Dementia-friendly environments: Noise levels
The impact of noise on people with dementia
The impact that noise has on people with dementia is rarely considered by care staff or managers on a day-to-day basis. And yet, noise that is acceptable to care staff may be particularly distressing and disorientating for a person with dementia, especially at busy times of day such as shift change-over and mealtimes.
Having a good acoustic environment can support inclusion and reduce confusion in people with dementia.McManus and McClenaghan (2010)
The training DVD Supporting Derek (Watchman et al, 2010) shows the detrimental effect that low-level noise has on a resident with dementia called Derek. This DVD shows that background noise that staff find acceptable is actually overwhelming for Derek, and this leads him to become increasingly and unnecessarily agitated and confused.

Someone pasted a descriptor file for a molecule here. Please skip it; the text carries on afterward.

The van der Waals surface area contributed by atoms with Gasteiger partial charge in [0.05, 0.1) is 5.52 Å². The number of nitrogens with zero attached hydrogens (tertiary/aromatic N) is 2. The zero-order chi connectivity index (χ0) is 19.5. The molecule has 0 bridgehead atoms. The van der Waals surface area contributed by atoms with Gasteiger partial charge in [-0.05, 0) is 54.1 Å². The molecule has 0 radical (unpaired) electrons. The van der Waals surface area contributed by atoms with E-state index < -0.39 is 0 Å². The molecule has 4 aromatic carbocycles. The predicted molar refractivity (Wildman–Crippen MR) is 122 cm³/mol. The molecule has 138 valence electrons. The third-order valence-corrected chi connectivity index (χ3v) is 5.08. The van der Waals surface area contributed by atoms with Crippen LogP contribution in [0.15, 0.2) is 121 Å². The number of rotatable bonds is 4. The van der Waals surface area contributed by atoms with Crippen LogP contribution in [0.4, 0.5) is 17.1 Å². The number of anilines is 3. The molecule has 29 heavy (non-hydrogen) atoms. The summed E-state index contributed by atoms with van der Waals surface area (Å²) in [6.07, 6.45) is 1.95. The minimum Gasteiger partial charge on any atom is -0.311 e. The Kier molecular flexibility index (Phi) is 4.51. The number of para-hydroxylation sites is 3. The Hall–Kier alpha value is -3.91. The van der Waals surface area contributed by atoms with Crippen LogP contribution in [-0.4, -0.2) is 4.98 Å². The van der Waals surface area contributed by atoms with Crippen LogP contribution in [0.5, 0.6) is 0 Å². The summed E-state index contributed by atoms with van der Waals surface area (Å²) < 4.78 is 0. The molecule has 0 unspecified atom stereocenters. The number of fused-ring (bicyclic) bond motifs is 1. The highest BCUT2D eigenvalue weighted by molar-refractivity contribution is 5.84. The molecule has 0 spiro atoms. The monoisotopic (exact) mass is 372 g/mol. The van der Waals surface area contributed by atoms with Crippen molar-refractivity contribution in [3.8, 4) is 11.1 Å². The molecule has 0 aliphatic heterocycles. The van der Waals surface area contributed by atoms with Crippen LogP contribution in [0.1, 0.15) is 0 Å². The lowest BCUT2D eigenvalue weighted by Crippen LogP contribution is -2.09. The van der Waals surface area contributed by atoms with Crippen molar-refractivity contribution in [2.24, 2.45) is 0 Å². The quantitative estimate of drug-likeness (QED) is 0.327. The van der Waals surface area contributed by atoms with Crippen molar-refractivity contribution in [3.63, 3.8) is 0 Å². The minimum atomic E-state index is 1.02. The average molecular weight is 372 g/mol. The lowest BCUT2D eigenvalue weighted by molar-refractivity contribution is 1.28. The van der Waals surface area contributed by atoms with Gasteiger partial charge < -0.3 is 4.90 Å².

Explaining the link between dementia and distress caused by noise
Of all the senses, hearing is the one that has the most significant impact on people with dementia in terms of quality of life. This is because dementia can worsen the effects of sensory changes by altering how the person perceives external stimuli, such as noise and light. As hearing is linked to balance this also leads to a greater risk of falls either through loss of balance or through an increase in disorientation as a result of people trying to orientate themselves in an environment that is overstimulating and noisy.